Blinkfire Analytics Augments Social Performance Measurements for Clubs and Brands

Stories on Instagram, real time data sharing of live action on Twitter or the obligatory post of a matchwinner’s celebration on Facebook. There is simply no way football clubs can keep away from a holistic Social Media strategy. Those platforms drive engagement, keep fans in contact and provoke interactions, which – for the ultimate goal in terms of the economy behind all that – might as well transform into conversions if certain CTA are included. But Social Media are not only for the club itself, but its various partners ever so important. They turn to clubs to get the attention and visibility they crave for their brand. And what better way is there to get just that than appearing on social platforms that are increasingly based on visual content and consumers’ interests? Blinkfire Analytics uses AI to rate a brand’s sponsoring success related to Social Media posts. And for that aim Blinkfire now measures WeChat posts, too, whereas a new Media Tab in the reporting section will offer insights into exposure gained through posts from other organisations.

Blinkfire tracks exposure on WeChat

WeChat is such a big platform, it’s just that it’s not commonly used in the Western world. Still, close to a billion users account for some audience and football clubs know that. They tend to have accounts on WeChat or Sina Weibo to bring their brand right to the Chinese football fans’ attention. That’s why Blinkfire Analytics, a company that offers measurement and thereby options for optimisation of Social Media performance, starts to support Tencents WeChat when they analyse how different club sponsors or partners are exposed in a variety of social posts.

WeChat follower and engagement numbers are private data, so only the owned and operated entity of that account will be able to see those numbers and rankings throughout the platform, including the homepage, Media Kit, and Daily Engagement.

Example post from West Ham United for WeChat, © Blinkfire Analytics

Blinkfire also supports Vkontakte, Russia’s leading social platform. That means the company does give its clients a broader look at their social impact, beyond the already established fan bases. And it’s those fans in China, Russia or maybe even the USA, that clubs and brands alike want to reach out to more in order to strengthen fan engagement and eventually income from those supporters.

Blinkfire allows clients like VfB Stuttgart, the Austrian Bundesliga, FC St.Pauli, LaLiga and Co. to get a detailed overview over Social Media analytics. There’s also the BrandSpotter, technology for brand detection that “finds brands and scenes in images and videos across Twitter, Facebook, Instagram, YouTube, and more.“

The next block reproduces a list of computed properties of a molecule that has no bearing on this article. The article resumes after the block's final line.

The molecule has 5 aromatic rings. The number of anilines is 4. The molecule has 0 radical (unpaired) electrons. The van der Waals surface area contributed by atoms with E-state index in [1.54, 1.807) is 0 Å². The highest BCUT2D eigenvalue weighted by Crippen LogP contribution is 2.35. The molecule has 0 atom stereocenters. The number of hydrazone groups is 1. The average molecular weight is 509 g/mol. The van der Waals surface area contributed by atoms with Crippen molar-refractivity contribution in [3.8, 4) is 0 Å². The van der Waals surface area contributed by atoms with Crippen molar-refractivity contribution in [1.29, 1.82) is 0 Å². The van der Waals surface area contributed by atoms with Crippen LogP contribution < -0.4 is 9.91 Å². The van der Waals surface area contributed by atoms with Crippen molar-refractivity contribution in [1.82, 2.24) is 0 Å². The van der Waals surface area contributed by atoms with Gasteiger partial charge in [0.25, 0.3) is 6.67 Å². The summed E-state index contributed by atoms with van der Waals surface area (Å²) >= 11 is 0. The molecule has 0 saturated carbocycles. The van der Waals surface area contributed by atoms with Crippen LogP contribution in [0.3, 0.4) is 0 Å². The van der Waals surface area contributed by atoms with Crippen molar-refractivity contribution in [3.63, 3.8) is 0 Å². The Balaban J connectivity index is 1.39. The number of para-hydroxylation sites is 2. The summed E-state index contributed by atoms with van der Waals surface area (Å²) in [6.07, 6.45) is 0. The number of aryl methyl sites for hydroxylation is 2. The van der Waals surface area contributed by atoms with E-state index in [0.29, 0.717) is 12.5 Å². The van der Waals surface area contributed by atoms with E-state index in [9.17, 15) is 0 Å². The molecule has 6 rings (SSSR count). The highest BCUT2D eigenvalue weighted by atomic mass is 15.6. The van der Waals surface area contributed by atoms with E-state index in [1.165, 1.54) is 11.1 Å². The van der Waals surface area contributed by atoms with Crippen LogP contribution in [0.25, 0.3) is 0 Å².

Blinkfire’s BrandSpotter for FC Barcelona, © Blinkfire

Furthermore it is possible to value social inventory in real time by comparing previous and current data and one check that value for different periods. Lastly Blinkfire also offers options to track OTT, VOD and Streaming services to make sure you keep an overview over brand exposure or engagement on those channels.

The new Media Tab informs about external posts

There’s actually more news from Blinkfire, that has set the sports industry alight by combining the importance of brands’ exposure with opportunities to track and measure just that in today’s parallel universe of Social Media, which is very much the bedrock for new branding campaigns.

As there are other posts than those that can be counted as owned content, the value of posts from the Premier League, Serie A, Bundesliga or rival teams can also drive value to sponsors who appear in them. Therefore Blinkfire Analytics has established a new Media Tab for their reporting. It does show the impact of posts from Sport Media Companies. But not just their posts are tracked, thanks to the rollout of “Other Entities“ rightholders can analyse the exposure generated by organisations, different clubs, federations or leagues as well.

If the Premier League or say Opta puts a post on Twitter that contains visuals of specific players in a shirt, exposure for the sponsors is surely generated there, too.

The Permier League showing Trent Alexander-Arnold, and Standard Chartererd, in a post, © Blinkfire

The social listening and measurement of social posts linking to brands is effectively augmented thanks to that new reporting feature. With Social Media being the most relevant cosmos for fans to follow their teams, live and throughout the week, clubs and brands will only reinforce their options to get in touch with them on those various platforms. And as those fans from China or India become more valuable for sports industries’ partnerships between a club brand and the brand of their sponsors, it is indeed increasingly important to appear on WeChat and stay active on Facebook, Twitter or LinkedIn. So Blinkfire Analytics as well as other companies like Nielsen Sports offer ways to really estimate the performance of social posts in an evermore digital football universe, with a definite financial value to show for it. That might also help to recruit new sponsors. And that’s what football business is very much about these days, too.

WordPress Cookie Plugin by Real Cookie Banner